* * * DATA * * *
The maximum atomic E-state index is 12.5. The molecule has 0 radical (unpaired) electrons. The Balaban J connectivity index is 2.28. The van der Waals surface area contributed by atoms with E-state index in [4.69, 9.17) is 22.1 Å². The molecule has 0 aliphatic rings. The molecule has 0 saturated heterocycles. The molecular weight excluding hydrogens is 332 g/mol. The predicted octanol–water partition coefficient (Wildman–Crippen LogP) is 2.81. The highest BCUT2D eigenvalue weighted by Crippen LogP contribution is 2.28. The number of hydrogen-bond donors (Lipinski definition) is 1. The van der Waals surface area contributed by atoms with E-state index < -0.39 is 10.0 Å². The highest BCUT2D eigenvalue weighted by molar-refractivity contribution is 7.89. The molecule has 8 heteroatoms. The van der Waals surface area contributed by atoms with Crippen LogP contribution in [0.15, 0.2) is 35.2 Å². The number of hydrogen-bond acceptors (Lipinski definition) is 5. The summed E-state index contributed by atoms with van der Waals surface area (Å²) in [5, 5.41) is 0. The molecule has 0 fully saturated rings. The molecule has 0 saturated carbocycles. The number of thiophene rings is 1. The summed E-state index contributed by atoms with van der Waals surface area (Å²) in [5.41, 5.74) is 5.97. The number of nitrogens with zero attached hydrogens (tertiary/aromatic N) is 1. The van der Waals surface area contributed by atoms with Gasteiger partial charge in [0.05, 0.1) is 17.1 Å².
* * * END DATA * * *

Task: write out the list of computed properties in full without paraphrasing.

The maximum atomic E-state index is 12.5. The molecule has 0 radical (unpaired) electrons. The Balaban J connectivity index is 2.28. The van der Waals surface area contributed by atoms with E-state index in [4.69, 9.17) is 22.1 Å². The molecule has 0 aliphatic rings. The molecule has 0 saturated heterocycles. The molecular weight excluding hydrogens is 332 g/mol. The predicted octanol–water partition coefficient (Wildman–Crippen LogP) is 2.81. The highest BCUT2D eigenvalue weighted by Crippen LogP contribution is 2.28. The number of hydrogen-bond donors (Lipinski definition) is 1. The van der Waals surface area contributed by atoms with E-state index < -0.39 is 10.0 Å². The highest BCUT2D eigenvalue weighted by molar-refractivity contribution is 7.89. The molecule has 8 heteroatoms. The van der Waals surface area contributed by atoms with Crippen LogP contribution in [0.15, 0.2) is 35.2 Å². The number of hydrogen-bond acceptors (Lipinski definition) is 5. The summed E-state index contributed by atoms with van der Waals surface area (Å²) in [5, 5.41) is 0. The molecule has 0 fully saturated rings. The molecule has 0 saturated carbocycles. The number of thiophene rings is 1. The summed E-state index contributed by atoms with van der Waals surface area (Å²) in [5.41, 5.74) is 5.97. The number of nitrogens with zero attached hydrogens (tertiary/aromatic N) is 1. The van der Waals surface area contributed by atoms with Gasteiger partial charge in [0.05, 0.1) is 17.1 Å².